Lawmakers sworn in amid protests in Legco
Seventy newly elected lawmakers were sworn in, amid protests by radical legislators, as the Legislative Council began its new four-year term on Wednesday morning.
The lawmakers took turns before Kenneth Chen Wei-on, secretary general of the Legco Secretariat, pledging their loyalty to the People’s Republic of China and the Hong Kong government.
After the swearing-in, the lawmakers re-elected veteran Beijing loyalist Tsang Yok-sing as Legco’s president, or speaker. He had been expected to win with ease since his backers in the pro-establishment camp hold almost two-thirds of the seats.
Tsang received 43 votes, beating challenger and Civic Party leader Alan Leong Kah-kit who had 27 votes.
Radical pro-democracy lawmakers tried to delay the voting, demanding Tsang reveal whether he was a member of the Chinese Communist Party.
Their demand was dismissed by Democratic Party leader Albert Ho Chun-yan, who said the issue had been discussed at a forum early this week and the candidates were not required to answer questions at Wednesday’s session.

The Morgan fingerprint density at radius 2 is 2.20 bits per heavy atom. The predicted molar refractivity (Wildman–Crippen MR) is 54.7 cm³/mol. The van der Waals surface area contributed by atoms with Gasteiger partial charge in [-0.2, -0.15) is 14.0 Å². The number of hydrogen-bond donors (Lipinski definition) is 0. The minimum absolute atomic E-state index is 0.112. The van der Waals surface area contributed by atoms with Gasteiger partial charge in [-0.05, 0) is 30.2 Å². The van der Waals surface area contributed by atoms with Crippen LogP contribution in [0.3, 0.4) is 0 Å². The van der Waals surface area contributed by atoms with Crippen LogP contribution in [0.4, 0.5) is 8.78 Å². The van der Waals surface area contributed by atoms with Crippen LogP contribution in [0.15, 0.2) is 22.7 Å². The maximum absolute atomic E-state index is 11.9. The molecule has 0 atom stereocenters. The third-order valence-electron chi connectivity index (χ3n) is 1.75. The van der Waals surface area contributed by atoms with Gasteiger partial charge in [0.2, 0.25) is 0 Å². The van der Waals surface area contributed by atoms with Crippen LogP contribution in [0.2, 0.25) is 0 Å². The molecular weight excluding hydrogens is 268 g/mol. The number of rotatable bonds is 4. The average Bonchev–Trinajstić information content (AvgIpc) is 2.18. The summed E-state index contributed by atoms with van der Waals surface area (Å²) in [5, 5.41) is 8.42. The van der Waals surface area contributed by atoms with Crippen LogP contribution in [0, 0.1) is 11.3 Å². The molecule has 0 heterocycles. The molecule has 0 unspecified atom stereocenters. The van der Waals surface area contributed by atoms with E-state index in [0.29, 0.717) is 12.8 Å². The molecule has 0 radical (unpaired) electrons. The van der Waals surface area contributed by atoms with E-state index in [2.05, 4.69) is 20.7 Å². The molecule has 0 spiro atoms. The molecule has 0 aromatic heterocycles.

Earlier, radical lawmakers had staged protests during the 90-minute swearing-in ceremony.
“Long Hair” Leung Kwok-hung, wearing a black T-shirt calling for the vindication of the 1989 Tiananmen Square crackdown, shouted slogans demanding universal suffrage in Hong Kong.
“End the one-party rule, give power back to the people,” he shouted.
People Power lawmaker Wong Yuk-man deliberately coughed to break up the flow of his loyalty pledge. “I pledged my allegiance to the people [cough] of China and Hong Kong [cough].”
Then he shouted slogans: “Down with the Hong Kong communist regime; down with [Chief Executive] Leung Chun-ying.”
His fellow party member Albert Chan Wai-yip carried a portrait of Dr Sun Yat-sen to mark the 102nd anniversary of the Wuchang Uprising on Wednesday, and shouted slogans calling for power to the people.
The Wuchang uprising was part of the 1911 revolution led by Sun. It eventually led to the founding of the Republic of China, ending more than 2,000 years of imperial rule.
Legco adjourned until its next meeting, scheduled for next Wednesday.